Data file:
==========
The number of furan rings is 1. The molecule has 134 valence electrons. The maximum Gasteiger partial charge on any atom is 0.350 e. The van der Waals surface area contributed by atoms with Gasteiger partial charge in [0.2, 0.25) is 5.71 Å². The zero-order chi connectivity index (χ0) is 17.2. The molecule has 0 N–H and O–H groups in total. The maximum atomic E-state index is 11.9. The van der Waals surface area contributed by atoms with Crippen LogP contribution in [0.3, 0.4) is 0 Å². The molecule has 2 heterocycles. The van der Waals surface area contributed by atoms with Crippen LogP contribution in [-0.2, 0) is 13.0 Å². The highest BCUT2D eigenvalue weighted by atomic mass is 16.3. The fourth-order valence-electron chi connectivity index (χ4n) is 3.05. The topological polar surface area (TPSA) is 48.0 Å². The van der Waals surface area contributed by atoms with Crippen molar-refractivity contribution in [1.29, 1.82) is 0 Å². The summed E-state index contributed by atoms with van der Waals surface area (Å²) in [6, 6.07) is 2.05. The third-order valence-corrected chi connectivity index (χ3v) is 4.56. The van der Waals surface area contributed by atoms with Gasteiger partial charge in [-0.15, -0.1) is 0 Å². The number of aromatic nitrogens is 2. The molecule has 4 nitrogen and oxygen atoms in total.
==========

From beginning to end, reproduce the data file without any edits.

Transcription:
The number of furan rings is 1. The molecule has 134 valence electrons. The maximum Gasteiger partial charge on any atom is 0.350 e. The van der Waals surface area contributed by atoms with Gasteiger partial charge in [0.2, 0.25) is 5.71 Å². The zero-order chi connectivity index (χ0) is 17.2. The molecule has 0 N–H and O–H groups in total. The maximum atomic E-state index is 11.9. The van der Waals surface area contributed by atoms with Crippen LogP contribution in [0.3, 0.4) is 0 Å². The molecule has 2 heterocycles. The van der Waals surface area contributed by atoms with Crippen LogP contribution in [-0.2, 0) is 13.0 Å². The highest BCUT2D eigenvalue weighted by atomic mass is 16.3. The fourth-order valence-electron chi connectivity index (χ4n) is 3.05. The topological polar surface area (TPSA) is 48.0 Å². The van der Waals surface area contributed by atoms with Crippen molar-refractivity contribution in [1.29, 1.82) is 0 Å². The summed E-state index contributed by atoms with van der Waals surface area (Å²) in [6, 6.07) is 2.05. The third-order valence-corrected chi connectivity index (χ3v) is 4.56. The van der Waals surface area contributed by atoms with Gasteiger partial charge in [-0.15, -0.1) is 0 Å². The number of aromatic nitrogens is 2. The molecule has 4 nitrogen and oxygen atoms in total.